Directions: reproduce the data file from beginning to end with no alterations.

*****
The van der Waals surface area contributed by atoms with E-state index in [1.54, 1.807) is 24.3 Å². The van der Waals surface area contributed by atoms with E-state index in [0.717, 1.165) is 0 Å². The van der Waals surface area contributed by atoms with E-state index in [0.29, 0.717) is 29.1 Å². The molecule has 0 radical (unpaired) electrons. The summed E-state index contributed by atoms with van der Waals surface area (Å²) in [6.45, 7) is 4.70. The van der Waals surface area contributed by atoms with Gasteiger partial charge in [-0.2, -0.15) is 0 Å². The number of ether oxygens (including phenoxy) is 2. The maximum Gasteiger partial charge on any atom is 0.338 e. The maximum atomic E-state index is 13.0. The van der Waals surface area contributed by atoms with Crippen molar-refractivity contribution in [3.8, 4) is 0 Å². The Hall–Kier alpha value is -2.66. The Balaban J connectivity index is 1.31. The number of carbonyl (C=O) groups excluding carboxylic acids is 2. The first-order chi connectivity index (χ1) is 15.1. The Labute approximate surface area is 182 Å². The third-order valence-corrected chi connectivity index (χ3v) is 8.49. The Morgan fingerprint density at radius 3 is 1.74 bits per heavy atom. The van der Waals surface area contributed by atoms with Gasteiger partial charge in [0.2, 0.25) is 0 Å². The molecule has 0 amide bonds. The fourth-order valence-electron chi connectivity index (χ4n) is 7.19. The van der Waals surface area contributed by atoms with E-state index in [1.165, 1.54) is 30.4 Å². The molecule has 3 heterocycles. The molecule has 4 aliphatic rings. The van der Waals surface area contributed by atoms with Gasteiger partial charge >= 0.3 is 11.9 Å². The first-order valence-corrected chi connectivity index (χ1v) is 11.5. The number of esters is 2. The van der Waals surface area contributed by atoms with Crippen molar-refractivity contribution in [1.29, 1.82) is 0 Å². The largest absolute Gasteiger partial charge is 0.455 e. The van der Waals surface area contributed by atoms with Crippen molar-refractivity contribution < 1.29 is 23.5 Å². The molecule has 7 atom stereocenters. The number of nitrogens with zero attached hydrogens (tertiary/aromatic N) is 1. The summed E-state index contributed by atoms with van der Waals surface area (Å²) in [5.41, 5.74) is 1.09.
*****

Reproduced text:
The van der Waals surface area contributed by atoms with E-state index in [1.54, 1.807) is 24.3 Å². The van der Waals surface area contributed by atoms with E-state index in [0.717, 1.165) is 0 Å². The van der Waals surface area contributed by atoms with E-state index in [0.29, 0.717) is 29.1 Å². The molecule has 0 radical (unpaired) electrons. The summed E-state index contributed by atoms with van der Waals surface area (Å²) in [6.45, 7) is 4.70. The van der Waals surface area contributed by atoms with Gasteiger partial charge in [-0.2, -0.15) is 0 Å². The number of ether oxygens (including phenoxy) is 2. The maximum Gasteiger partial charge on any atom is 0.338 e. The maximum atomic E-state index is 13.0. The van der Waals surface area contributed by atoms with Crippen molar-refractivity contribution in [3.8, 4) is 0 Å². The Hall–Kier alpha value is -2.66. The Balaban J connectivity index is 1.31. The number of carbonyl (C=O) groups excluding carboxylic acids is 2. The first-order chi connectivity index (χ1) is 15.1. The Labute approximate surface area is 182 Å². The third-order valence-corrected chi connectivity index (χ3v) is 8.49. The Morgan fingerprint density at radius 3 is 1.74 bits per heavy atom. The van der Waals surface area contributed by atoms with Gasteiger partial charge in [0.2, 0.25) is 0 Å². The molecule has 0 amide bonds. The fourth-order valence-electron chi connectivity index (χ4n) is 7.19. The van der Waals surface area contributed by atoms with E-state index in [1.165, 1.54) is 30.4 Å². The molecule has 3 heterocycles. The molecule has 4 aliphatic rings. The van der Waals surface area contributed by atoms with Gasteiger partial charge >= 0.3 is 11.9 Å². The first-order valence-corrected chi connectivity index (χ1v) is 11.5. The number of esters is 2. The van der Waals surface area contributed by atoms with Crippen molar-refractivity contribution in [1.29, 1.82) is 0 Å². The largest absolute Gasteiger partial charge is 0.455 e. The van der Waals surface area contributed by atoms with Crippen molar-refractivity contribution < 1.29 is 23.5 Å². The molecule has 7 atom stereocenters. The number of nitrogens with zero attached hydrogens (tertiary/aromatic N) is 1. The summed E-state index contributed by atoms with van der Waals surface area (Å²) in [5.41, 5.74) is 1.09.